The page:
As the ACR Imaging 3.0 initiative highlights, radiologists must play an increasing role coordinating and assessing imaging appropriates, optimizing image acquisition and increasing in-person results reporting. The increased focus on the effective and timely communication of critical results is another opportunity, albeit with compliance implications.
Stages of Reading Room Evolution
Primary Design Driver
Film-based reading
PACS-based reading
Communications & customer service
Delivering this broader range of services requires both appropriate use of technology and frequent in-person communications. As Eliot Siegel, MD, Professor and Vice Chair, University of Maryland School of Medicine, Dept. of Radiology in Baltimore points out, “When radiologists read from film, the reading room was the only place a referring physician could get access to the images. Radiologists used to get as much valuable information from the referring specialists as they provided. This two-way communication contributed to quality of care and reinforced the expertise of the radiologist. Unfortunately, much of this has been lost as PACS has proliferated.”

Reading room design and location considerations can help radiologists realize improved patient care goals by facilitating collaboration, communication, and patient encounters. Recent research on this topic presents compelling reasons to consider both redesign and relocation of the Radiology reading environment in order to facilitate the broader role radiologists must play in the shifting healthcare environment1,2,3. This document reviews the compelling evidence for reconsidering the location of radiology reading environments as well as optimizing, room layout, design, and ergonomics.
Second-generation Room Limitations
Radiology reading room design and siting, like office ergonomics, is often treated as an afterthought. As our healthcare system seeks opportunities to reduce costs and improve quality, environmental and design factors must be considered as part of the solution. This is even more relevant for radiologists, whose work requires spending significant time in front of a PACS workstation. First-generation reading rooms were often open spaces that supported film-based reading. Radiologists could sit or stand in front of an alternator, and the effects of ergonomics, lighting, noise and environment were not understood. They were inherently noisy and brightly light to facilitate constant transport of film and a steady stream of visiting sub-specialty physicians.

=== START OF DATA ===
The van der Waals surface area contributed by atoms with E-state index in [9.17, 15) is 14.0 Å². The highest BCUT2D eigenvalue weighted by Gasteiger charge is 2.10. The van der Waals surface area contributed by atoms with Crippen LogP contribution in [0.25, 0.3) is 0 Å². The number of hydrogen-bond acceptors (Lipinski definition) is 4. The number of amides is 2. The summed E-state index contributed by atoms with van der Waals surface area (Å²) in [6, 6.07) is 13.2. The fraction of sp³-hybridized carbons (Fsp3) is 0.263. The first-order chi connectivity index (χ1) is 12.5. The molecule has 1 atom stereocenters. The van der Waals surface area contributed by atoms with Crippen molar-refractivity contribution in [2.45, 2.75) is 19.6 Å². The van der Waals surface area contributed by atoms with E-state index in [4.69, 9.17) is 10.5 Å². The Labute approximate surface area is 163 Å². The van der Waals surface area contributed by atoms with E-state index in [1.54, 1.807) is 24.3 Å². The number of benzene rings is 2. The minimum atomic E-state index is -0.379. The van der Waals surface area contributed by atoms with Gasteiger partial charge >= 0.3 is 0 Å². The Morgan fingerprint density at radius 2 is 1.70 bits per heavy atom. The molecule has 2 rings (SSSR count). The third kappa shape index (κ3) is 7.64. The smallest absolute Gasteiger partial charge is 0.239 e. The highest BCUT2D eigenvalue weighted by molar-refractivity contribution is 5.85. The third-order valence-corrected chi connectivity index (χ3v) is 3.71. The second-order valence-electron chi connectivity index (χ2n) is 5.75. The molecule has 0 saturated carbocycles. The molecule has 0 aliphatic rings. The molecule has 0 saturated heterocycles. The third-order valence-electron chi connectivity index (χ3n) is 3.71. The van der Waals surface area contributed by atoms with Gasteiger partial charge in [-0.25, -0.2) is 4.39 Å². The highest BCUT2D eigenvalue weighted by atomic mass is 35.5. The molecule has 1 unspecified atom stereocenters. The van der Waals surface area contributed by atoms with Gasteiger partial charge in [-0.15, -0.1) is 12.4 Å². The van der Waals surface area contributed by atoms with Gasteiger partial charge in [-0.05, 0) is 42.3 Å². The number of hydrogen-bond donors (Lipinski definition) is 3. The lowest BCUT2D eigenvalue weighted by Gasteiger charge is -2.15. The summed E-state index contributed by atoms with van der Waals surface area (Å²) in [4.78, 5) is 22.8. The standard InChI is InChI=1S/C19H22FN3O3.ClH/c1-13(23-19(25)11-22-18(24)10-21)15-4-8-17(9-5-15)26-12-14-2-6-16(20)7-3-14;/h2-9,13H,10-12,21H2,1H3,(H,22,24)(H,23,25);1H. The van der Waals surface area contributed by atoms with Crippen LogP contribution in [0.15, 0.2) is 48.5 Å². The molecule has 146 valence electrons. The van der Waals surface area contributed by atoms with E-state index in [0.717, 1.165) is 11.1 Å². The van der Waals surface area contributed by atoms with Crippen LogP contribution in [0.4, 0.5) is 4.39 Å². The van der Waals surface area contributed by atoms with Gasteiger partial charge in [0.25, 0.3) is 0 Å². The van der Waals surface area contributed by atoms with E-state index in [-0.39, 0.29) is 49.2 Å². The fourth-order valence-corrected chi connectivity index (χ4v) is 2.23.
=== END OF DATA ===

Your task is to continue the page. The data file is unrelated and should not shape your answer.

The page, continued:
Second-generation reading room layouts were typically driven by the need to accommodate PACS and then voice recognition. Because the room’s physical attributes were often maintained, the new digital reading paradigm could not be efficiently supported. At North Mississippi Medical Center, their film-based reading room was adapted for PACS in just such a fashion. Gordon Hollingsworth, Radiology Director, tells us “initially the old reading space supported our PACS reading requirements. As ergonomics and environmental factors became better understood, and more widely available, it became clear just how significant the impact of a full refresh would be; not just on aesthetics but on real productivity and quality of life for the radiologists.”